(i) regarding the patent transfer contract at issue, Japanese law should be the applicable, irrespective of the implied intentions of the parties, because it was made between a Japanese company and its employee;
(ii) "the appropriate compensation" under the section 35 of the Patent Law should encompass the rights to foreign patents, because it should be decided based upon the national industrial policy in which the company and its employee reside, not upon that of other countries where patents are registered; and,
(iii) in case of a comprehensive cross license contract, it would be reasonable to include the royalty which would have been received in "the amount of the profit that an employer would make" under the section 35.

The Supreme Court upheld this decision by ruling as follows on the first two points.
(i) The issues whether an assignee has the right to compensation as a result of the transfer of foreign patents, and how much its compensation amounts to, are regarded to be the issue of legal effects arising from a contract, and, therefore the applicable law for these issues should be decided based on the intention of both parties.
In this case, because an implied intention was found to exist between both parties, Japanese law is to be applicable.
(ii) Since it is difficult, by literal interpretation, to include foreign patents in "a right to a patent" under the section 35 of the Patent Law, the section could not be directly applicable for the claim to the compensation based on foreign patents.
However, while this section is provided considering the difficulty for an employee to make a patent transfer contract with its employer on an equal footing, it makes no difference for this difficulty in case of foreign patents.
Also, corresponding patents in various countries have resulted from a single inventive activity and from a single employment relationship.
Therefore, the sections 35 (3) and (4) should apply mutatis mutandis for the claim to the compensation as a result of the transfer of foreign patents.

Note:
By the Patent Law revision of 2004, the provisions regarding the compensation (section 35) have been changed.
New provisions shall be applicable ONLY to cases where patent rights are TRANSFERED on and after April 1, 2005.

Monday, October 16, 2006

Patent Law Harmonization

On October 16, 2006, Japan Patent Office issued a summary paper on the plenary session of B+ Group in Geneva on September 24. This is the official summary of the meeting, which I reported on my previous blog.
According to this paper, the next meeting will be held in Tokyo on November 20-21.

Tuesday, October 10, 2006

Patent Prosecution Highway Program

On October 1, 2006, a revised patent law regulation was enacted in Korea regarding accelerated examinations.

Based on the revision, corresponding patent applications to Korea originated in Japan could enjoy the procedure of accelerated examinations, provided that (i) search results written by Japan Patent Office, (ii) copies of the prior art cited in the results, and (iii) comparative explanations between claims and the prior art, are submitted to Korean Intellectual Property Office.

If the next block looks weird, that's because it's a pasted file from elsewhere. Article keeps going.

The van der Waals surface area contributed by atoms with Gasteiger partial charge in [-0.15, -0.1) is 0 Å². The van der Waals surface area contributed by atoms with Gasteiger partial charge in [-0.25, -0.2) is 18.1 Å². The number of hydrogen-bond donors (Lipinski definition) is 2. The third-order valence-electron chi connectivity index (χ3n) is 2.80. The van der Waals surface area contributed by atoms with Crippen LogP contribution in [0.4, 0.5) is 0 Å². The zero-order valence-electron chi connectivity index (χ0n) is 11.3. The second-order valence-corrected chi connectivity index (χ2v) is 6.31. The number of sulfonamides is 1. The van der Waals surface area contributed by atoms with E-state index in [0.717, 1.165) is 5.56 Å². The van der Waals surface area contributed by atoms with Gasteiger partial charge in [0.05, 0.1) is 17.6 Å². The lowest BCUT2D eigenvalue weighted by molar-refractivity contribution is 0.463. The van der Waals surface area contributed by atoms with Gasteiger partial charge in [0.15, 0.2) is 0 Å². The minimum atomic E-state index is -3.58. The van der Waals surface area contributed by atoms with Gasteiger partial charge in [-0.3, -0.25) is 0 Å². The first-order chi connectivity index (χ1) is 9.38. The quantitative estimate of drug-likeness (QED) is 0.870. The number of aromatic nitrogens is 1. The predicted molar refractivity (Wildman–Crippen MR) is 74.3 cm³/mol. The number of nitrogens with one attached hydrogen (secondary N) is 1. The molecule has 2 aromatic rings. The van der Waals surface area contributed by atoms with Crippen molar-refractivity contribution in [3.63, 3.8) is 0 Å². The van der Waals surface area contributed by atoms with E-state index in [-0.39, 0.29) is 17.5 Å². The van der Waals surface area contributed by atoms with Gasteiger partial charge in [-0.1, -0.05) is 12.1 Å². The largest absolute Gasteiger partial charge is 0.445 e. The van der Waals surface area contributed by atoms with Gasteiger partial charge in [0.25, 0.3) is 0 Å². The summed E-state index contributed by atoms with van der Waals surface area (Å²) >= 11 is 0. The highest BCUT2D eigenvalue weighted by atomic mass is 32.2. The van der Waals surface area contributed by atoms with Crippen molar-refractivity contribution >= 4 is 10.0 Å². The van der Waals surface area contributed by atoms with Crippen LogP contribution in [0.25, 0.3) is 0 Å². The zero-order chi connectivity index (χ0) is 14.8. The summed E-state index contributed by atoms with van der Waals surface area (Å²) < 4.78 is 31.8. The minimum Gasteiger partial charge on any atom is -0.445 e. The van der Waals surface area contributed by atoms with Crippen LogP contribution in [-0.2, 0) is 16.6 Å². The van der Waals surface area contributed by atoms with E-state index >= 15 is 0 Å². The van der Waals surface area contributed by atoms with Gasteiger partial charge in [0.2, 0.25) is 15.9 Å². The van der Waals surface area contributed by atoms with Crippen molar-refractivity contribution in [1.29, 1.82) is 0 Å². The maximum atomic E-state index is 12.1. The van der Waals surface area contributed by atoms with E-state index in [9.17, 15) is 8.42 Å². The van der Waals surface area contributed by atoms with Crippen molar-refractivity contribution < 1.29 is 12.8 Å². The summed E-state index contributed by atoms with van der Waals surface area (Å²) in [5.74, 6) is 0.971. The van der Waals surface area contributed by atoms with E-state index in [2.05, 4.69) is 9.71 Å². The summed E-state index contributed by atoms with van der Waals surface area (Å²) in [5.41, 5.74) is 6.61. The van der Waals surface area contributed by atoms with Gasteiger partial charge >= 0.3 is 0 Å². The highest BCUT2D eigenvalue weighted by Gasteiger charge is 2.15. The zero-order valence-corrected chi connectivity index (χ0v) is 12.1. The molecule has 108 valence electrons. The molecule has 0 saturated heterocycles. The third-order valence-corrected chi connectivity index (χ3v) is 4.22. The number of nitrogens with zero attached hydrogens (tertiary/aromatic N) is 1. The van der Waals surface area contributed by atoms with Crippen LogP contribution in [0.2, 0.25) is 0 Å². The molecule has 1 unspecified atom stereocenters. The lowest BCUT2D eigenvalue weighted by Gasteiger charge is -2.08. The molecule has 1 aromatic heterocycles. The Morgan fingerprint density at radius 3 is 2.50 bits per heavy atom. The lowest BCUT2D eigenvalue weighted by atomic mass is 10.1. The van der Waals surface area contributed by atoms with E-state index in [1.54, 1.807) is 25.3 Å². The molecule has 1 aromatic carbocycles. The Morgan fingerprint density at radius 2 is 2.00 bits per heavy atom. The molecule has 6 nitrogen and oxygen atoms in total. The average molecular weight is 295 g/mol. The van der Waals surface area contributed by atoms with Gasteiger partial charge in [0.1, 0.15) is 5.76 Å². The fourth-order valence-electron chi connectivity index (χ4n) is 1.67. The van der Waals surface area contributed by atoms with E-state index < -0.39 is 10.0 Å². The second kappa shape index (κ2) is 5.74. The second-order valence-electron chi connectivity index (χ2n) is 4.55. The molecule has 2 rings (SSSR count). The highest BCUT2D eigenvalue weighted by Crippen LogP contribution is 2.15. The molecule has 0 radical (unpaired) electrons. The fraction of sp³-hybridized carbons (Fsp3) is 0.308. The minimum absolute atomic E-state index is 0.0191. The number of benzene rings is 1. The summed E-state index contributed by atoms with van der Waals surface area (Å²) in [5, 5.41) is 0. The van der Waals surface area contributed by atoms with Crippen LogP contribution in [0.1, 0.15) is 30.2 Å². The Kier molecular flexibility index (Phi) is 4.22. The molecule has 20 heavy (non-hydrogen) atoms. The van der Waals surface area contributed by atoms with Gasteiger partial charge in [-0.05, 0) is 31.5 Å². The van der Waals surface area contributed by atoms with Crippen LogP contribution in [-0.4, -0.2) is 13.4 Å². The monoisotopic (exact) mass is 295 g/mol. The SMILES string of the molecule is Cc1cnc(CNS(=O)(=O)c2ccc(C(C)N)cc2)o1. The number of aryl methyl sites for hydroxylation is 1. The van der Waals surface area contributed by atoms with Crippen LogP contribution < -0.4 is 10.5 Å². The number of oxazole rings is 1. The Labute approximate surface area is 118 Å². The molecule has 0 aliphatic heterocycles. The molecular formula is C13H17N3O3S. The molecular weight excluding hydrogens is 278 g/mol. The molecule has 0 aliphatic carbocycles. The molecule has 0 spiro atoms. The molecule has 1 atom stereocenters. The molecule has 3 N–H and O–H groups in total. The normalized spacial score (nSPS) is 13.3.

The similar procedural scheme has been already available between US Patent and Trademark Office and Japan Patent Office.

Wednesday, October 04, 2006

Action Plan of JPO Appeal Department

In March, 2005, the Appeal Department of Japan Patent Office issued a paper called “Action Plan for improving examination/appeal.” This Action Plan is summarized in JPO's Annual Report.

2) Measures for the Reform of Appeal/Trial System
The Appeal/Trial Examination Department addressed the urgent issues of responding to the expected increase in the number of demand for trials in accordance with the remarkable increase in the number of examinations being processed. By exploiting the following steps, the Appeal/Trial Examination Department intends to reduce the number of cases from the Examination Department, and to maintain timely and high quality trials.
b. Execution of Strict Trial Procedures
In order to reduce the number of cases of appeal and trial examinations, there is an urgent need to conduct management which, whenever possible, leads to confirmation of the establishment of rights or decisions of rejection at the examination phase. With regards to inventions eligible for patent, it is important to make them patentable with adequate objections and revisions at the phase of reconsideration by the examiner before appeal. To this end, applicants abide by the system to promote adequate objections and revisions at the examination phase, and a strict appeal and trial examination approach was put into place so that appeals and trials become a serious issue between the examiner who made the decision of rejection and the person demanding for trial objecting to this, in order to realize fair and productive appeal and trial examinations. The operation of such a system promotes the granting of patent at the examination phase to applicants for inventions that are eligible for patent, allowing at the same time for burden and cost reductions for both the applicants and the JPO.


In short, this passage makes it clear that, once the case enters the appeal stage, appeal boards would not easily accept allowable claims by amendment and would make decisions of refusal based on the claims as it stands, when they are considered to be rejected. In the past, when appeal boards would consider that allowable subject matters exist, a prevailing practice was that they would give appellants the chance to file amended claims and would grant patents, even though main claims should be refused.

This change of practice is apparently reflected in the recent trend in the figure [Rate of Decisions to Refuse Patent Applications in Appeals against Decision of Refusal] at page 21 of the JPO's Annual Report.